The government has caved in to pressure from disability charity Mencap and agreed to amend the childcare bill to cover disabled children up to the age of 18.
The bill had planned to give local authorities a duty to secure child care for non-disabled children under 14, and disabled children under 16. However, a campaign by Mencap, led by the charity’s president and cross-bench peer Lord Rix, presented evidence to show that many parents of older disabled children are unable to work because of the difficulties they face finding child care.
Research conducted by Mencap found that only one family in 20 was able to find suitable child care for a 17-year-old with a learning disability whose mother needed to work.
Currently, 84% of mothers of disabled children are out of work compared with 39% of those with non-disabled children. More than half the families with disabled children are living in, or on the margins of, poverty.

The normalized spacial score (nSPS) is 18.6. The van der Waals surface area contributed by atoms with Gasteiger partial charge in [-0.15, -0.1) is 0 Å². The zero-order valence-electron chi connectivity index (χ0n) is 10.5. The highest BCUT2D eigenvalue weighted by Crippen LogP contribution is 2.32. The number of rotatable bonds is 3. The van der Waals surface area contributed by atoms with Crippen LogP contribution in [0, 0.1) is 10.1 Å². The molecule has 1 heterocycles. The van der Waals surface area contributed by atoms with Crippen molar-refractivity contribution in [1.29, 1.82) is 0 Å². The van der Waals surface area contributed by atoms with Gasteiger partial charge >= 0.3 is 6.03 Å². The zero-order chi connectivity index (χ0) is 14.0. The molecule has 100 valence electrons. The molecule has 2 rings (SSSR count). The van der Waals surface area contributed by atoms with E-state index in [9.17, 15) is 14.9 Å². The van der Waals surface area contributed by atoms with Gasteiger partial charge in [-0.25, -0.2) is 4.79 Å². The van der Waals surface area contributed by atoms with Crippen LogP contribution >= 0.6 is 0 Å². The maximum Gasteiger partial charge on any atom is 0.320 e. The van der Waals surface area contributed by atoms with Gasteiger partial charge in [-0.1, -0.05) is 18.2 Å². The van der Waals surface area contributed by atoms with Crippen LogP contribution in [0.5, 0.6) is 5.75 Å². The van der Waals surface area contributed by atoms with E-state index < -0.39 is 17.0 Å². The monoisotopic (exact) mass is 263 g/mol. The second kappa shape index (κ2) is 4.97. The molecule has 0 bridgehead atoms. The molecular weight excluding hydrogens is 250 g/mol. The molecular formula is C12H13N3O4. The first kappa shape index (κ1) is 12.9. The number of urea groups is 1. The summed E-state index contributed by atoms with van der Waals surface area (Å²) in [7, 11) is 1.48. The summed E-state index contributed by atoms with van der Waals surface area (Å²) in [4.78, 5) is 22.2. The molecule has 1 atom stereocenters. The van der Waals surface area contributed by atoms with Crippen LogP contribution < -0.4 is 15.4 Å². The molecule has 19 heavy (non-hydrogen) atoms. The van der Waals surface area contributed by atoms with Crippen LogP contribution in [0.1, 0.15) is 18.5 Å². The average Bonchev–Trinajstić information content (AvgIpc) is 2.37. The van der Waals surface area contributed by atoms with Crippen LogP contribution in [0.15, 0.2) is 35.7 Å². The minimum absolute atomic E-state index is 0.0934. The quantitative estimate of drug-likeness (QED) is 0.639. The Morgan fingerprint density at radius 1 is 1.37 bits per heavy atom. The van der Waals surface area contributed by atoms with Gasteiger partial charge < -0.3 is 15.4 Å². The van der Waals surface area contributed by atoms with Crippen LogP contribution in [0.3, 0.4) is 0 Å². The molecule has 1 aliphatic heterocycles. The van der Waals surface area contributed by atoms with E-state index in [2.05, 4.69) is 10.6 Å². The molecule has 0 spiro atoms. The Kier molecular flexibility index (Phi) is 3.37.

Rix, who won cross-party support for his amendment, said: “I am absolutely delighted that the government has listened to our arguments and agreed to make this improvement to the bill. This will make a huge difference to the lives of young people with a disability and their families.”
Mencap’s chief executive Jo Williams also welcomed the decision, calling it “great news”. “At the moment, childcare provision is completely inadequate for older disabled children, and we’re very pleased that the government recognises that this must change if all families are to have the opportunity to participate in the workforce,” she added.